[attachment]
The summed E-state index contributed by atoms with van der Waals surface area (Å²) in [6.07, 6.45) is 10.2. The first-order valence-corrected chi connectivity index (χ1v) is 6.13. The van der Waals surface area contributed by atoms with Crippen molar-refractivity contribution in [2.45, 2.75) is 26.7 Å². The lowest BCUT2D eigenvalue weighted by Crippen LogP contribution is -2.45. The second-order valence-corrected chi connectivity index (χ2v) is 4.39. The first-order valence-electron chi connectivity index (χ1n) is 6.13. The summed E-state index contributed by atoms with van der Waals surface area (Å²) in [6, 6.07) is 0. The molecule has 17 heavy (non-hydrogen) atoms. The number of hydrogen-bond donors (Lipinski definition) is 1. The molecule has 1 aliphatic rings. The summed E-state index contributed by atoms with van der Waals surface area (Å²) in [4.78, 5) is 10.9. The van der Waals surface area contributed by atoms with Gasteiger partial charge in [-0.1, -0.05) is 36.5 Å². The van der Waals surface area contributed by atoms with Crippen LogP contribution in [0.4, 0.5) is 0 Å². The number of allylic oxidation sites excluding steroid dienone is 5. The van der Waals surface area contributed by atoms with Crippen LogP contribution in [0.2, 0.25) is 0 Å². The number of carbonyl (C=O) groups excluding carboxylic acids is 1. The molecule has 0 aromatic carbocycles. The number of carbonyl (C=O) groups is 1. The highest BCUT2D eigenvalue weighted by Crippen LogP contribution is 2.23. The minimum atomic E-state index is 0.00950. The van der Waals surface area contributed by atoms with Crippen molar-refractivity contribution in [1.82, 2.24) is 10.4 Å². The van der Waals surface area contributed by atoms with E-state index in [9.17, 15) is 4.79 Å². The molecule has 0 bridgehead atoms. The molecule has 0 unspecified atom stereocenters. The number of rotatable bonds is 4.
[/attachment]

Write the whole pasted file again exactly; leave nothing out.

The summed E-state index contributed by atoms with van der Waals surface area (Å²) in [6.07, 6.45) is 10.2. The first-order valence-corrected chi connectivity index (χ1v) is 6.13. The van der Waals surface area contributed by atoms with Crippen molar-refractivity contribution in [2.45, 2.75) is 26.7 Å². The lowest BCUT2D eigenvalue weighted by Crippen LogP contribution is -2.45. The second-order valence-corrected chi connectivity index (χ2v) is 4.39. The first-order valence-electron chi connectivity index (χ1n) is 6.13. The summed E-state index contributed by atoms with van der Waals surface area (Å²) in [6, 6.07) is 0. The molecule has 17 heavy (non-hydrogen) atoms. The number of hydrogen-bond donors (Lipinski definition) is 1. The molecule has 1 aliphatic rings. The summed E-state index contributed by atoms with van der Waals surface area (Å²) in [4.78, 5) is 10.9. The van der Waals surface area contributed by atoms with Gasteiger partial charge in [-0.1, -0.05) is 36.5 Å². The van der Waals surface area contributed by atoms with Crippen LogP contribution in [0.4, 0.5) is 0 Å². The number of allylic oxidation sites excluding steroid dienone is 5. The van der Waals surface area contributed by atoms with Crippen LogP contribution in [0.2, 0.25) is 0 Å². The number of carbonyl (C=O) groups excluding carboxylic acids is 1. The molecule has 0 aromatic carbocycles. The number of carbonyl (C=O) groups is 1. The highest BCUT2D eigenvalue weighted by Crippen LogP contribution is 2.23. The minimum atomic E-state index is 0.00950. The van der Waals surface area contributed by atoms with Crippen molar-refractivity contribution in [1.82, 2.24) is 10.4 Å². The van der Waals surface area contributed by atoms with E-state index in [9.17, 15) is 4.79 Å². The molecule has 0 bridgehead atoms. The molecule has 0 unspecified atom stereocenters. The number of rotatable bonds is 4.